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Goodbye to Cassini

By Dr. Lisa Will

On Friday, September 15, 2017, NASA’s Cassini spacecraft will end its long mission by plunging into Saturn. Cassini was launched in 1997 and arrived at Saturn in 2004. It was the first spacecraft to go into orbit around Saturn and has sent back spectacular data that has vastly expanded our knowledge of Saturn, its rings and its moons.

Some of Cassini’s accomplishments include:

·         Landing the European Space Agency’s Huygens probe on Titan.

·         Discovering the water ice plumes of Enceladus.

·         Verifying the existence of large lakes of hydrocarbons on Titan.

·         Capturing images of large hurricane-like storms at each of Saturn’s poles.

·         Revealing the rich complexity of Saturn’s rings.

·         Discovering several small moons.

·         Providing data to several thousand scientific papers.

If Cassini’s mission has been so successful, why is NASA ending it? The main reason is Cassini is running low on fuel. Intentionally crashing the spacecraft into Saturn ensures that it doesn’t crash into one of the moons and have an adverse effect on their environment, especially Enceladus and Titan.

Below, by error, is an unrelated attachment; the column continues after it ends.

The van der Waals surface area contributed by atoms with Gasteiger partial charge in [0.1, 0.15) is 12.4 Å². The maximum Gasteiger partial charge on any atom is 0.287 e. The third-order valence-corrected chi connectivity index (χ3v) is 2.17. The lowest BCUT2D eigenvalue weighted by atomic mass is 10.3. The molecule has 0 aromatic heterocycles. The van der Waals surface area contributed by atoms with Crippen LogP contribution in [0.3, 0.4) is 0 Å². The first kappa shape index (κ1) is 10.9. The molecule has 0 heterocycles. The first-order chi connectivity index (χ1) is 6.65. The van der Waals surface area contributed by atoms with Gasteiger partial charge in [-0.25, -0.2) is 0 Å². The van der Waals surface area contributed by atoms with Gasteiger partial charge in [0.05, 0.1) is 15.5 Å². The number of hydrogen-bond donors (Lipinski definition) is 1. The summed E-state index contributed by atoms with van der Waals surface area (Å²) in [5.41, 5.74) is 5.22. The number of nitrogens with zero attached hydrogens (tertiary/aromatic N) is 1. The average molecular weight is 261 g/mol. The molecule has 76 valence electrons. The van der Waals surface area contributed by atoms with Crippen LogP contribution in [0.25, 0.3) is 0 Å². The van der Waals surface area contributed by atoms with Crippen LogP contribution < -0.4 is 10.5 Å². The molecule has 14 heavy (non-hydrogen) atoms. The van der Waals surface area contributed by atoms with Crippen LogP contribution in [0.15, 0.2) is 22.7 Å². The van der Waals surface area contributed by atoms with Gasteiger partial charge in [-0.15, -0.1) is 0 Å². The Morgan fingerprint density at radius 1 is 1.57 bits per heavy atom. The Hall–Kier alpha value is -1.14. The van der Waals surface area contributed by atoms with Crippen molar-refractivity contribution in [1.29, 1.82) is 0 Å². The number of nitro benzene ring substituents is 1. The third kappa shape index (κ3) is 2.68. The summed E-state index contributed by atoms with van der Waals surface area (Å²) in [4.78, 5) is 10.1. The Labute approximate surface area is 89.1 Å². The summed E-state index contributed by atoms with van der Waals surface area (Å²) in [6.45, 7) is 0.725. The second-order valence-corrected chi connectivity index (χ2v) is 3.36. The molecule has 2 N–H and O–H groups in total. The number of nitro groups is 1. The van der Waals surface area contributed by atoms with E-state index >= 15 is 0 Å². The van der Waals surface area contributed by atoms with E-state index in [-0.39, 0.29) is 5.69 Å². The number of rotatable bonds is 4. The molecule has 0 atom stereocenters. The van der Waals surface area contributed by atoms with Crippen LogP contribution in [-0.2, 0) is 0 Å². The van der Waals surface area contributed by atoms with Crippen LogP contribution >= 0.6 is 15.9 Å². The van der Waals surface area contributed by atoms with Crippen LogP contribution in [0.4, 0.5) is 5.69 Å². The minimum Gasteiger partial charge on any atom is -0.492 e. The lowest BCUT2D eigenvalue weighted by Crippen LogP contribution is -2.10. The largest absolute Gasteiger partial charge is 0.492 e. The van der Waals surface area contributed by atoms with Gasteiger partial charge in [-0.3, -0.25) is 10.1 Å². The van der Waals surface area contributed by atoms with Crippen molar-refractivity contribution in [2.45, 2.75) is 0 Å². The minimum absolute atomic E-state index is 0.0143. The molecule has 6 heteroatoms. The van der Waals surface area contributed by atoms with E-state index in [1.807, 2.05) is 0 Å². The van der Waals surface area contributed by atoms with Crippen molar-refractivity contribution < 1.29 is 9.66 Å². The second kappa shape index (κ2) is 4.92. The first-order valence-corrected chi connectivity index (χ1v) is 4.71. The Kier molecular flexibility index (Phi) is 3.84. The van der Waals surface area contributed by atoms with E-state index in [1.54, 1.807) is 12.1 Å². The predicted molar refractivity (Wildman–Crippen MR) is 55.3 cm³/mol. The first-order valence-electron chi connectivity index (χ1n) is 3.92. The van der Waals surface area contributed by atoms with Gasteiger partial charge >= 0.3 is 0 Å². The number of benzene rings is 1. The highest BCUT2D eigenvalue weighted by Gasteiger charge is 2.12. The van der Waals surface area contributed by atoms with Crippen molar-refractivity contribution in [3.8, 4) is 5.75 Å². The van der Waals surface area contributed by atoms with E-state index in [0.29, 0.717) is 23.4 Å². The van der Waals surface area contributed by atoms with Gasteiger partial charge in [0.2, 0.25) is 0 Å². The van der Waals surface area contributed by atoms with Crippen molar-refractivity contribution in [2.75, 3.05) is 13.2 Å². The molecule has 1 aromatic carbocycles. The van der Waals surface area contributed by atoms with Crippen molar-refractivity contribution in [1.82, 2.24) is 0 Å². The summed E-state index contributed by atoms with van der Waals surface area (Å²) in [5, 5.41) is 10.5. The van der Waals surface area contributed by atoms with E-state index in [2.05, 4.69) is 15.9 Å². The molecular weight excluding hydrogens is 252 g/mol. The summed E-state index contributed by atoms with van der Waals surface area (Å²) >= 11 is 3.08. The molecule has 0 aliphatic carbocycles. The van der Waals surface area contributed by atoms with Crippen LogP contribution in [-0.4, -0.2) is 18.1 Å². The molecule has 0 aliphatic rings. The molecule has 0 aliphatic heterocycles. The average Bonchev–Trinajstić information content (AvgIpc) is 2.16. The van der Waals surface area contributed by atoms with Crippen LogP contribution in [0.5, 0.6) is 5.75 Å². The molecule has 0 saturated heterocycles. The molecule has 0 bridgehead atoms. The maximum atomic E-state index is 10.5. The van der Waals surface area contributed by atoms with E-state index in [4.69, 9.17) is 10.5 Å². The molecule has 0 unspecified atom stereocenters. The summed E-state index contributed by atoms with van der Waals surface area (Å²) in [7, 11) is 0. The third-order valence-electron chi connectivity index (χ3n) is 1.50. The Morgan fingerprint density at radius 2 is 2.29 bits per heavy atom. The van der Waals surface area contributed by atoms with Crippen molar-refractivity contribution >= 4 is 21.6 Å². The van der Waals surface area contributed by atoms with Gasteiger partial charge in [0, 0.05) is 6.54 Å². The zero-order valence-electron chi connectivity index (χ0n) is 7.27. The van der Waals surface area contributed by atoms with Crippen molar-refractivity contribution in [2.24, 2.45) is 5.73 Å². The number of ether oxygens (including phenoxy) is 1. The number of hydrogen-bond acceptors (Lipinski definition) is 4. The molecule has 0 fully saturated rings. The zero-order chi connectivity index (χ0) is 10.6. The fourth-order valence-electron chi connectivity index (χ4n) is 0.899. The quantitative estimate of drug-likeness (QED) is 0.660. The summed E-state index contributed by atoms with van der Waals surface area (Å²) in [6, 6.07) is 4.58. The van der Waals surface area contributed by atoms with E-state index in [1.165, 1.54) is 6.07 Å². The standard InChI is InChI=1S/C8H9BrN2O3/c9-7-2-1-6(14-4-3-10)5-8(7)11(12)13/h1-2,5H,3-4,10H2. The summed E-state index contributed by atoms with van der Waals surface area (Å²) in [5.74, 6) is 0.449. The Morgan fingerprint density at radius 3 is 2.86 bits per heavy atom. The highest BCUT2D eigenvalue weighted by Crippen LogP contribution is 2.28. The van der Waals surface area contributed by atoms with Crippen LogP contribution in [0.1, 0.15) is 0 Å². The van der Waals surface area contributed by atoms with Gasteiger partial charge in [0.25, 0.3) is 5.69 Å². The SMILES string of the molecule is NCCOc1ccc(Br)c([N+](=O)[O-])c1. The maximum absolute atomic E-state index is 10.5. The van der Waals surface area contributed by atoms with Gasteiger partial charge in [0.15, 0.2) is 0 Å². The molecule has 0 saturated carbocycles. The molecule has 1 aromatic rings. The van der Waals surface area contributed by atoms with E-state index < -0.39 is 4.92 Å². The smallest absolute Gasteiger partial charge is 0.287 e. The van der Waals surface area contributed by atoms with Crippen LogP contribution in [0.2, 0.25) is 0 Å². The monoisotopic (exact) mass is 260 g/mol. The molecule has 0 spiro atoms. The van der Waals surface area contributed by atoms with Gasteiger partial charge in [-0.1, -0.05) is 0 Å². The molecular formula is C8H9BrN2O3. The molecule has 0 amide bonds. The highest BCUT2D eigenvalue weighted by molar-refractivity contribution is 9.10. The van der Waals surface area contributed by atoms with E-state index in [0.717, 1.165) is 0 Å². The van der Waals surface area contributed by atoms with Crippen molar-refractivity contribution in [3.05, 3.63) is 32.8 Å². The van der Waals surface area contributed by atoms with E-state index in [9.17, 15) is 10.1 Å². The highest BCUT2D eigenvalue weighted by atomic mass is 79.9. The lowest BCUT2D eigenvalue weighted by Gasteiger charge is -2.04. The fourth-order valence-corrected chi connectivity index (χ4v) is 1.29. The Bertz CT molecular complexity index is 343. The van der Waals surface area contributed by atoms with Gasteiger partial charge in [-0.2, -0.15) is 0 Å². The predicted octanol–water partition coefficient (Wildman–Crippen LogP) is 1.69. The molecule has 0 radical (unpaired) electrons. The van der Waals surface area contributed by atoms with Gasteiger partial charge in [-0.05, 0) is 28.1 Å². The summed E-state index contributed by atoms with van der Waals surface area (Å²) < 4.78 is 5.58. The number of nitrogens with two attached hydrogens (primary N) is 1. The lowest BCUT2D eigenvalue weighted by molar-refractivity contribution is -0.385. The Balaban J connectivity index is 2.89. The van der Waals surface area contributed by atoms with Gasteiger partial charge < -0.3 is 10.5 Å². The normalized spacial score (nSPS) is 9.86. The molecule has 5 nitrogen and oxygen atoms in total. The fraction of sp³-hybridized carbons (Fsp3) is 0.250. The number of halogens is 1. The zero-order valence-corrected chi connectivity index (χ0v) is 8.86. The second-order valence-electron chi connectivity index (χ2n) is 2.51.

Cassini’s final images will be taken on September 14, and the spacecraft will dive into Saturn’s atmosphere on September 15, one month shy of the 20th anniversary of its launch. NASA will begin its end-of-mission live broadcast (https://www.nasa.gov/nasalive) at 4 a.m. PDT on September 15, receiving Cassini’s last signal at 4:54 a.m. PDT (estimate). Because of the distance between Earth and Saturn, Cassini will have been gone for 83 minutes by the time the signal is received.

Here are few of my favorite Cassini images to share with all of you:

 

Saturn in Blue and Gold

Saturn in Blue and Gold

 

In Saturn's Shadow

In Saturn's Shadow

 

Fire and Ice

Fire and Ice

 

Enceladus the Storyteller

Enceladus the Storyteller

 

Colorful Colossuses and Changing Hues

Colorful Colossuses and Changing Hues

 

Cassini mission website: https://saturn.jpl.nasa.gov/

Cassini Twitter: @CassiniSaturn

Wishing you clear skies!